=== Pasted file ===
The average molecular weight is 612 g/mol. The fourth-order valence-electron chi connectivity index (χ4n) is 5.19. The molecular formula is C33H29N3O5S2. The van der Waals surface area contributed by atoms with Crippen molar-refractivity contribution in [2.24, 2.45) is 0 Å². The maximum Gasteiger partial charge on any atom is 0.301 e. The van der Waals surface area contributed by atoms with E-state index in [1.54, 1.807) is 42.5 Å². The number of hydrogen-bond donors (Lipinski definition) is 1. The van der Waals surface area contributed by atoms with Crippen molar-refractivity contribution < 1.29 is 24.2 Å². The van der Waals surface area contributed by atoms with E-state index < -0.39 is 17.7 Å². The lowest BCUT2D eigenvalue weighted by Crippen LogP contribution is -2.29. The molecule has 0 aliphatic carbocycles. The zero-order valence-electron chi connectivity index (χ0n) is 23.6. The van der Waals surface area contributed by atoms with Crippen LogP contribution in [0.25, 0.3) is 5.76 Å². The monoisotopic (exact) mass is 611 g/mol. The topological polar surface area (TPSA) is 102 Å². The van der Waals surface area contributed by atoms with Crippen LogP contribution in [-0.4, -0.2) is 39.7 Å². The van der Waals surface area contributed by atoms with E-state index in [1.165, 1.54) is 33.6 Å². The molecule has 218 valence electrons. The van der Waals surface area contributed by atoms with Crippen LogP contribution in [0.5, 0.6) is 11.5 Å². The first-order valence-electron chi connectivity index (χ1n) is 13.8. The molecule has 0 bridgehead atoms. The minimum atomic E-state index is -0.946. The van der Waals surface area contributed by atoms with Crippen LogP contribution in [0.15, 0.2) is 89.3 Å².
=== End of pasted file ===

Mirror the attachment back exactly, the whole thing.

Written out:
The average molecular weight is 612 g/mol. The fourth-order valence-electron chi connectivity index (χ4n) is 5.19. The molecular formula is C33H29N3O5S2. The van der Waals surface area contributed by atoms with Crippen molar-refractivity contribution in [2.24, 2.45) is 0 Å². The maximum Gasteiger partial charge on any atom is 0.301 e. The van der Waals surface area contributed by atoms with E-state index in [1.54, 1.807) is 42.5 Å². The number of hydrogen-bond donors (Lipinski definition) is 1. The van der Waals surface area contributed by atoms with Crippen molar-refractivity contribution < 1.29 is 24.2 Å². The van der Waals surface area contributed by atoms with E-state index < -0.39 is 17.7 Å². The lowest BCUT2D eigenvalue weighted by Crippen LogP contribution is -2.29. The molecule has 0 aliphatic carbocycles. The zero-order valence-electron chi connectivity index (χ0n) is 23.6. The van der Waals surface area contributed by atoms with Crippen LogP contribution in [0.25, 0.3) is 5.76 Å². The monoisotopic (exact) mass is 611 g/mol. The topological polar surface area (TPSA) is 102 Å². The van der Waals surface area contributed by atoms with Crippen LogP contribution in [-0.4, -0.2) is 39.7 Å². The van der Waals surface area contributed by atoms with E-state index in [1.165, 1.54) is 33.6 Å². The molecule has 218 valence electrons. The van der Waals surface area contributed by atoms with Crippen LogP contribution in [0.5, 0.6) is 11.5 Å². The first-order valence-electron chi connectivity index (χ1n) is 13.8. The molecule has 0 bridgehead atoms. The minimum atomic E-state index is -0.946. The van der Waals surface area contributed by atoms with Crippen LogP contribution in [0.15, 0.2) is 89.3 Å².